Subversive screens

NOV making cinelandiaMaking Cinelandia: American Films and Mexican Film Culture Before the Golden Age
Laura Isabel Serna
2014, Duke University Press
317 pages, plates, paperback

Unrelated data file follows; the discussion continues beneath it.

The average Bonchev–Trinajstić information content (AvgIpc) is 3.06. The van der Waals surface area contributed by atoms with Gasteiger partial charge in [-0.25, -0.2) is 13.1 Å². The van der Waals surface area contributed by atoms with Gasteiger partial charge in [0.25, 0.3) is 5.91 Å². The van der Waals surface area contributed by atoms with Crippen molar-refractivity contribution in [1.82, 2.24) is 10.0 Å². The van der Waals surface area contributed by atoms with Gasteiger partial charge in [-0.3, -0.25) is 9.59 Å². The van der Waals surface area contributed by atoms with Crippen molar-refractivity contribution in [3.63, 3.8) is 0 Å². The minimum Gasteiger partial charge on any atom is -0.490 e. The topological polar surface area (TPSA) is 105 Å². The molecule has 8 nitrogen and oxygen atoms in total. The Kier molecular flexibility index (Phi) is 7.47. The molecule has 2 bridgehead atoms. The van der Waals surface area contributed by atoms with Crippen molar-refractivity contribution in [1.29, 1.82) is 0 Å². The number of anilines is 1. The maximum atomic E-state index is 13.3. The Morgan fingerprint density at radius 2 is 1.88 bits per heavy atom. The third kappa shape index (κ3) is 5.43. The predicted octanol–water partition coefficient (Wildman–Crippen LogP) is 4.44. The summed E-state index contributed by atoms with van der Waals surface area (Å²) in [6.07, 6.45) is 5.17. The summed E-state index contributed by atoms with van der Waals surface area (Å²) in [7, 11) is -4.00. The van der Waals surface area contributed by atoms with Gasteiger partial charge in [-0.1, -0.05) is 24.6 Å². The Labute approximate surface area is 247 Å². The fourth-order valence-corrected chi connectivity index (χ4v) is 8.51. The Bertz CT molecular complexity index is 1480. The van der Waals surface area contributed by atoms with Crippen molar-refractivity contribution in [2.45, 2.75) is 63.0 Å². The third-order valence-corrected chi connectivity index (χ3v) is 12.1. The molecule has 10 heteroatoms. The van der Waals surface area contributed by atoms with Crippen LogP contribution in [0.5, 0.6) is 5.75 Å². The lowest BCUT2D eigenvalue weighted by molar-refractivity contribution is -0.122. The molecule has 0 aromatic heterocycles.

THE fear of cultural imperialism posed by the US monopolisation of titles on show in Mexico’s cinemas is understandable, even if the American films on offer have long traded in overwhelmingly negative stereotypes that audiences have long learned to reject, or better still ignore. Mexicans know cheap entertainment when they see it. But travel back to the 1920s, when cinema was a new art form, and it is hardly surprising that this fear was acute among Mexico’s cultural and political elite who had no understanding or knowledge of the long-term consequences of celluloid chauvinism. Yet as Laura Isabel Serna demonstrates in this interesting study, in the period before the golden age of Mexican cinema Hollywood films were not mere vectors of cultural imperialism, instead offering Mexicans on both sides of the border a means of participating in global modernity in strangely empowering ways. Drawing on detailed research, Serna explores the experience of cinemagoing from a range of perspectives to argue that audiences and workers in the nascent Mexican cinema industry itself engaged with yanqui productions to identify more deeply with … Mexico. The point the author is making is profoundly important, providing a valuable case study of the potentially contradictory effects of overwhelming cultural domination, which can contribute as much to nation-building as to assimilation. The moral of this plot is ultimately hopeful, suggesting that we need not be afraid of US cultural imperialism because it can work against itself. – GJ

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